A Son's Memoir

By Michael Skakun

St. Martin's. 237 pp. $23.95

Quoted in this book is a line from Paul Valery: "If each man were not able to live a number of lives beside his own, he would not be able to live his own life." "On Burning Ground" is the extraordinary story of one man for whom this statement was literally true, whose very life depended on living a number of lives not his own. Recounted by his son, this Holocaust survivor's tale--about the will to live and its barely tolerable costs--is surely one of the stranger examples of subterfuge undertaken in the service of saving one's own skin.

To assume a fake identity is not so strange; spies and lesser impostors do it all the time. But for a devout young yeshiva student to invent a combination of false selves through which he not only escapes the Nazi death camps but actually ends up as a recruit for the Waffen SS--now there's a definition of chutzpah.

Joseph Skakun is a shy rabbinical student in Novogrudek, a town in northeastern Poland known as a center of Jewish piety and asceticism, when he gets his first break. On the day that Pearl Harbor is bombed, on the same day that 700 Jews are gassed in the Polish village of Chelmno, Skakun survives the massacre of 5,000 of his townspeople, including his mother and most of his kin.

So begins a harrowing story of escape following escape, from the deserted but ever-threatened Novogrudek ghetto, through the forests, to Lida in the north; on to Vilnius, "the Jerusalem of Lithuania," where previous actions have already wiped out tens of thousands in mass murders; and finally to Sorok Tatar, a satellite work camp near the Vilnius ghetto. In this Muslim Tatar village, it occurs to Skakun for the first time that because of his blond hair and blue eyes, he might escape identification as a Jew. It also occurs to him that since Muslims, like Jews, are circumcised, he could pose as a Muslim and enlist in the Lithuanian Auxiliary Army. Joining this army, which was created to fight against the Soviets alongside the Germans, might mean escape across battle lines to the Soviet front.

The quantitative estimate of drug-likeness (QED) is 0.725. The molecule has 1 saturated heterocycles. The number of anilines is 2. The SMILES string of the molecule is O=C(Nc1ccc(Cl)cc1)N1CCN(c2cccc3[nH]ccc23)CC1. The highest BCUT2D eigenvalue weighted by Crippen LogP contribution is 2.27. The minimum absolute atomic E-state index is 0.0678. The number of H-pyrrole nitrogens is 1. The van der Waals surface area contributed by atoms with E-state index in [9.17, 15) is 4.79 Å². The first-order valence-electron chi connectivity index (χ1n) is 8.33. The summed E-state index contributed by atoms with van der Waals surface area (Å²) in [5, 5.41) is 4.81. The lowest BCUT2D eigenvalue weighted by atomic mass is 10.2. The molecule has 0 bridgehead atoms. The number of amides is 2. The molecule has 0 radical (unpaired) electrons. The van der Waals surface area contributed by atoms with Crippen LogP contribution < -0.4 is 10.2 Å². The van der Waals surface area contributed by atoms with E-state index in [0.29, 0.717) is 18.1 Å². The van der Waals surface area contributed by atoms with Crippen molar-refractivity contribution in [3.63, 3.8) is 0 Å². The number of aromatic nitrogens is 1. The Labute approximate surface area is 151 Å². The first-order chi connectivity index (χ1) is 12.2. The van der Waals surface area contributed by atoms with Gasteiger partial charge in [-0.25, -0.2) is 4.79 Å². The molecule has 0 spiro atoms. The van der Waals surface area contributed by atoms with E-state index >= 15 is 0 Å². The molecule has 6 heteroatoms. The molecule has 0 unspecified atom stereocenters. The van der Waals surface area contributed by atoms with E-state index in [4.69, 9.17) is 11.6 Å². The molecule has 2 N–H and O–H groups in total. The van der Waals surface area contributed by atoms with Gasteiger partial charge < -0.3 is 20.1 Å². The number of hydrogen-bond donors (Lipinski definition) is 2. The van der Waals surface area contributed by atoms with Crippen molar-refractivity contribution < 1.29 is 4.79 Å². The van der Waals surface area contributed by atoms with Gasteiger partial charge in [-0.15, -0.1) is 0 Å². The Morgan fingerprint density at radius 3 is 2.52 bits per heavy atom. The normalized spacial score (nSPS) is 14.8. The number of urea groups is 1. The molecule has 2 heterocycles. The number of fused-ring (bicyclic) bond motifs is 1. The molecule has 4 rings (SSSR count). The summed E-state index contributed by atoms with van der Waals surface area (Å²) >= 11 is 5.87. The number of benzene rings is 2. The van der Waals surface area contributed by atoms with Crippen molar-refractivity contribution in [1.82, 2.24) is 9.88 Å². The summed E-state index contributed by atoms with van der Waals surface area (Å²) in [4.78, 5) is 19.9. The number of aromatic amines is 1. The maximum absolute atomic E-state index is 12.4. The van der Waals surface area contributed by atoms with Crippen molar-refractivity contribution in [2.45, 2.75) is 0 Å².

The Lithuanian Army scheme never comes to pass (perhaps just as well for Skakun, considering such mission statements from Berlin as "On the day of reckoning the only Lithuanian traitors who can hope for forgiveness are the ones who can prove that they killed at least one Jew"). But a new plan takes shape: a plan to steal into Berlin as a Lithuanian laborer, into the belly of the beast itself.

The progression of ruses and disguises leading from this bold vision to the accomplishment of getting drafted into the Waffen SS (the "gladiators" of the Reich and Hitler's zealous guardians of "racial purity") is chilling for reasons beyond the obvious suspense. While admiring Skakun's thoroughness in appropriating Islam and Catholicism for protective cover, one shudders at the violence to the soul of such maneuvers, especially for a son of Novogrudek, trained for the religious life from early childhood and raised on ideals of spiritual and ethical integrity. To live in constant terror, with the heart-stopping scares and false alarms; on top of that, to live in spiritual isolation, alone with the monsters of one's survival-drive--this feat, too, leaves the reader marveling and cringing at the same time.

Nor can one help marveling at this chronicle of endurance while cringing at times at the author's style. It's bad enough that rumors spread like wildfire, faces darken like a cloud, and the Blitzkrieg descends like a cloud of iron. A girl of "imperious dark beauty" is "in full use of her eyebrows," another wears a smile that hangs in the air "like a scar," and guards appear "red-faced to the verge of congestion." Could this be a translation? I wondered, seeing so many odd turns of phrase, along with so many misspellings in both English and German (in Yiddish, too, for all I know). But from what language?

Such a shame, this undermining of subject matter by awkward language. The poets of Holocaust survival--Primo Levi, Jorge Semprun, Ida Fink--have understood that words themselves can be the enemy, the curse within the salvation, when it comes to certain orders of testimony, and that ways must be found around their insidious power to deaden. Otherwise, as this book so often demonstrates, the banality of evil will simply persist in the banality of the language it necessitates.

Wendy Law-Yone, whose most recent novel is "Irrawaddy Tango."